The Health and Safety Executive (HSE) and the government has guidance online to help in the assessment of specific risks as follows:

Fire, gas and electrics

Fire safety

Fire safety risk assessment: residential care premises

Gas safety

Electrical safety

Environmental risks

Slips and trips

Falls from windows

Moving and handling

Moving and handling


Electric profiling beds

Equipment safety

Personal safety

Workplace transport

Workplace violence

Risk of specific injuries

Scalding and burning

Sharps injuries

Harmful substances

Management of healthcare waste

Harmful substances

Infection risks

Personal Protective Equipment


Occupational health


Latex allergy

Risks that only affect certain staff members

New and expectant mothers

People with disabilities

Young people at work

Migrant workers

The Health and Safety at Work Act etc.1974, and associated legislation, conveys powers on Care Quality Commission (CQC) Inspectors and Fire Officers to enforce statutory compliance.

A failure to control health and safety risks will lead to prosecution of the registered person or relevant staff member when there has been:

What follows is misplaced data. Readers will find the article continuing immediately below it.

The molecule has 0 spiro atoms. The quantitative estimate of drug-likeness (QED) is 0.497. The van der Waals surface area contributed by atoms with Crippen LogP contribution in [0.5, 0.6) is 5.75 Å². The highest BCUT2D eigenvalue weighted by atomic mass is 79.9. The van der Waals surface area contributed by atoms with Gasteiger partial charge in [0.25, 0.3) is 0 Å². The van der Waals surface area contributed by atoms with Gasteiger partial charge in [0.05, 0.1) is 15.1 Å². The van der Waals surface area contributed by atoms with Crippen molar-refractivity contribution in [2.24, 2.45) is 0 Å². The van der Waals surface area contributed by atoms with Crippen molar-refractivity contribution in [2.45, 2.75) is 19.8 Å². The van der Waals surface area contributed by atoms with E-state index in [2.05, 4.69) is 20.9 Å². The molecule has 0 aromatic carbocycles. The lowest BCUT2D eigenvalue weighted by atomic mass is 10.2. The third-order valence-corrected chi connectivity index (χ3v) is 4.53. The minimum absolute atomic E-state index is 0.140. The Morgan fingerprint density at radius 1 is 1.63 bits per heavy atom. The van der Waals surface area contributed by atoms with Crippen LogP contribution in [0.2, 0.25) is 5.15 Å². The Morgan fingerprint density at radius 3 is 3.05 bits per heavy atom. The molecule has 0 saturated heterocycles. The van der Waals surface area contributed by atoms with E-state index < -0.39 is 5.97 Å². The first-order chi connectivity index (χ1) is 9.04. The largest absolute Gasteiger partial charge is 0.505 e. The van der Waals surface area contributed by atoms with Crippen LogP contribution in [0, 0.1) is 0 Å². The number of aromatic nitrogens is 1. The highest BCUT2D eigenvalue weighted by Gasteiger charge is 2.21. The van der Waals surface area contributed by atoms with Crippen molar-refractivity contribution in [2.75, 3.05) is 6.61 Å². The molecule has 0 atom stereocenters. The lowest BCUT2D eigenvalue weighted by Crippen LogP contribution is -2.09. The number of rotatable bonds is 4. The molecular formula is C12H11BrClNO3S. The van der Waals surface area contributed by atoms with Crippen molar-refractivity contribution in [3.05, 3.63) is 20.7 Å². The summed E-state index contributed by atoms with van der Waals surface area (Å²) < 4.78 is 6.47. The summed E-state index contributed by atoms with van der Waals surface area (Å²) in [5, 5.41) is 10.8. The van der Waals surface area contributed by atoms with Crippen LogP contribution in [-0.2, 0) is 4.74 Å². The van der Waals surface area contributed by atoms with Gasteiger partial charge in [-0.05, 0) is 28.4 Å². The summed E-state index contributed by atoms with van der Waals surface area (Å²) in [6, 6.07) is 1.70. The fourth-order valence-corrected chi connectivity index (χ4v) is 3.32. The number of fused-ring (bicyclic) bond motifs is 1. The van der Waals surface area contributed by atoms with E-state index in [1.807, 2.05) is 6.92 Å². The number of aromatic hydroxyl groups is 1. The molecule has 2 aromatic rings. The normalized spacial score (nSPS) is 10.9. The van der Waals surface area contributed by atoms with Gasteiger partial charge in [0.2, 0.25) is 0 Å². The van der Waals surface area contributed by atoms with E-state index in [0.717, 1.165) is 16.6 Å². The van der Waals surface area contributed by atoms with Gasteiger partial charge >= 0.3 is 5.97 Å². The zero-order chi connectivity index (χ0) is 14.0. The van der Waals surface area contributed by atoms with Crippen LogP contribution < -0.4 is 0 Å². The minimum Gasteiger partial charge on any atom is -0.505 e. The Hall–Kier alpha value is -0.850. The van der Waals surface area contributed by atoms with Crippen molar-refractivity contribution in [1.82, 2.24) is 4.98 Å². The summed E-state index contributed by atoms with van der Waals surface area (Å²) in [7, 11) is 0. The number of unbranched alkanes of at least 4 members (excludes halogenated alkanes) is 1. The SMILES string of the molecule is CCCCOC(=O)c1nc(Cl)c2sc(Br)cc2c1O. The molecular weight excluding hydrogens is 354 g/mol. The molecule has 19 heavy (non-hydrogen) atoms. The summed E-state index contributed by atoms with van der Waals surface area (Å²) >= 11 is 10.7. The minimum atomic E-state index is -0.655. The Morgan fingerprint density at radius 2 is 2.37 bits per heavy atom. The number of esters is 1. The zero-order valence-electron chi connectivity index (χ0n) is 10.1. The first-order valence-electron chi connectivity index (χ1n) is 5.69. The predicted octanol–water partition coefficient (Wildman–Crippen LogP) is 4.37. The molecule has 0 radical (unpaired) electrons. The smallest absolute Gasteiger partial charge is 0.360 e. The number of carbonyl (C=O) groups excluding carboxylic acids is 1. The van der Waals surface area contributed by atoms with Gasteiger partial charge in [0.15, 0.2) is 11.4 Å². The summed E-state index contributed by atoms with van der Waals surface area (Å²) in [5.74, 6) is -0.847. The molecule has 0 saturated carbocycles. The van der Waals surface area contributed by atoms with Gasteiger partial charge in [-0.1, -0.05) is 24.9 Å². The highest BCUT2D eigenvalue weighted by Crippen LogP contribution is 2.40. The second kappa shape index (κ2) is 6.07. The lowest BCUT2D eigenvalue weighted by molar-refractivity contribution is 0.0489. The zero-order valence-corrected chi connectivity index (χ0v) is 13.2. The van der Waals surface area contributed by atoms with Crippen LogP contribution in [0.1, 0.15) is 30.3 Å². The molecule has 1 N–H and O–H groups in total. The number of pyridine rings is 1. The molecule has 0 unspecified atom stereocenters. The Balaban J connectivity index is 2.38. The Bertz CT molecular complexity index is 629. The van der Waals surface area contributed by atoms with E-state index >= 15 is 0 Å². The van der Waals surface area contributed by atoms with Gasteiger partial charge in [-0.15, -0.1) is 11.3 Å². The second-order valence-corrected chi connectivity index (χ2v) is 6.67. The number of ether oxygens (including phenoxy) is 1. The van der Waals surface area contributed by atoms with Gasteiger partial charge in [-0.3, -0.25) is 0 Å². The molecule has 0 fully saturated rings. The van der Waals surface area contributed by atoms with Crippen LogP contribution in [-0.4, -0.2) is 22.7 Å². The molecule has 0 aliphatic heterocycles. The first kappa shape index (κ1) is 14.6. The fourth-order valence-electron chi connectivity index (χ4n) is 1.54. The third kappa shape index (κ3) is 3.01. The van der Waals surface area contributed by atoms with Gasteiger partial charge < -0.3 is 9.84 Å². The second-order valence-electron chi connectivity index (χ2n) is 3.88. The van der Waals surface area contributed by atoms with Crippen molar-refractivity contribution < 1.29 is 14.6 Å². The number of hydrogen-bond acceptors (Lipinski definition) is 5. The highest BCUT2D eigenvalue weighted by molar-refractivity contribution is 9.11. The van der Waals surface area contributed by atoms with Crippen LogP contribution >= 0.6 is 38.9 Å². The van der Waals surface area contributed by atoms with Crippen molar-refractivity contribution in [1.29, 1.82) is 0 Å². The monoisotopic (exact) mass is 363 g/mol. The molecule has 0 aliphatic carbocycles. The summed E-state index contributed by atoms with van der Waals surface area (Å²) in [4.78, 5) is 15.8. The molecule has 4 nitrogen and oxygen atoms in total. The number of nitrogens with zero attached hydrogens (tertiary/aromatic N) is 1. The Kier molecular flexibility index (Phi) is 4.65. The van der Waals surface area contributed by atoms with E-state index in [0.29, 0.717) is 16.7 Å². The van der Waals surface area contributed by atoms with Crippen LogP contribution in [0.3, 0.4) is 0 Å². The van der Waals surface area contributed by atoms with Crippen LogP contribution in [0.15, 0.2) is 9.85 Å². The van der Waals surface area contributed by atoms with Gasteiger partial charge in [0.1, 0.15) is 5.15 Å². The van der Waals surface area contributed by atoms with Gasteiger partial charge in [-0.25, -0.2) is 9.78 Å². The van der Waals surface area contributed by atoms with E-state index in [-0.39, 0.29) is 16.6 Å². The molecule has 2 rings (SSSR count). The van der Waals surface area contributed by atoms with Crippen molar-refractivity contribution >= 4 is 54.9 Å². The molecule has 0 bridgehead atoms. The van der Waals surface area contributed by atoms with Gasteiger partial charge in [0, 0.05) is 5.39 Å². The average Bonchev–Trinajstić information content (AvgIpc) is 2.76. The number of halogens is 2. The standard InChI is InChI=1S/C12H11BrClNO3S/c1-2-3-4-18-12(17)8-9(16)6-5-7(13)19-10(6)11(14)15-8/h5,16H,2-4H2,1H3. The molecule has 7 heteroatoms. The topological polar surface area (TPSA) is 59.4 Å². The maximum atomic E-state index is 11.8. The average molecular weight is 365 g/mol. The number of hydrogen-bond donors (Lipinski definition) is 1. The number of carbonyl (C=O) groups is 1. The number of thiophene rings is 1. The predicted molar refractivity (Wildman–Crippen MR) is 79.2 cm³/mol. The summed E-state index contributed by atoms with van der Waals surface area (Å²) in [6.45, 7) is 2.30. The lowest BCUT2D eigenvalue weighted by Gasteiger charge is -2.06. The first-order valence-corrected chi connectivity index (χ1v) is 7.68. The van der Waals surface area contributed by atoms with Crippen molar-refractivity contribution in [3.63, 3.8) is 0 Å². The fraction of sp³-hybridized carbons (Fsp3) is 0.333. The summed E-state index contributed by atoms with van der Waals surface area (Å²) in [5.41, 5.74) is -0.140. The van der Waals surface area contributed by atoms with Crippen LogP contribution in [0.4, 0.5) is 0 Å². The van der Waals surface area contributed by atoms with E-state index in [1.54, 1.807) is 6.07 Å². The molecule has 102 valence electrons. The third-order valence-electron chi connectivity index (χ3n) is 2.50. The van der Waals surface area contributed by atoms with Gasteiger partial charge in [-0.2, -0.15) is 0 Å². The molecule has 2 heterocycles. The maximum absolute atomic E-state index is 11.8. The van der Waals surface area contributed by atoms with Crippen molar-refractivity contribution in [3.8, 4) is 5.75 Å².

1. A failure to comply with an Improvement or Prohibition Notice;
  2. A failure to manage fire safety or notify the Fire Service of any significant risks on the premises;
  3. A breach of law that has significant potential for harm, regardless of whether it caused an injury;
  4. A reckless disregard for the health and safety of staff, people being supported or others;
  5. Repeated breaches of legal requirements where it appears that management is neither willing nor structured to deal with this adequately;
  6. Substantial legal contravention, where there has been a serious accident or a case of ill health.

If the CQC considers that there has been a breach of Regulation 12: Safe care and treatment, registration can be withdrawn.

Last Updated: September 12, 2022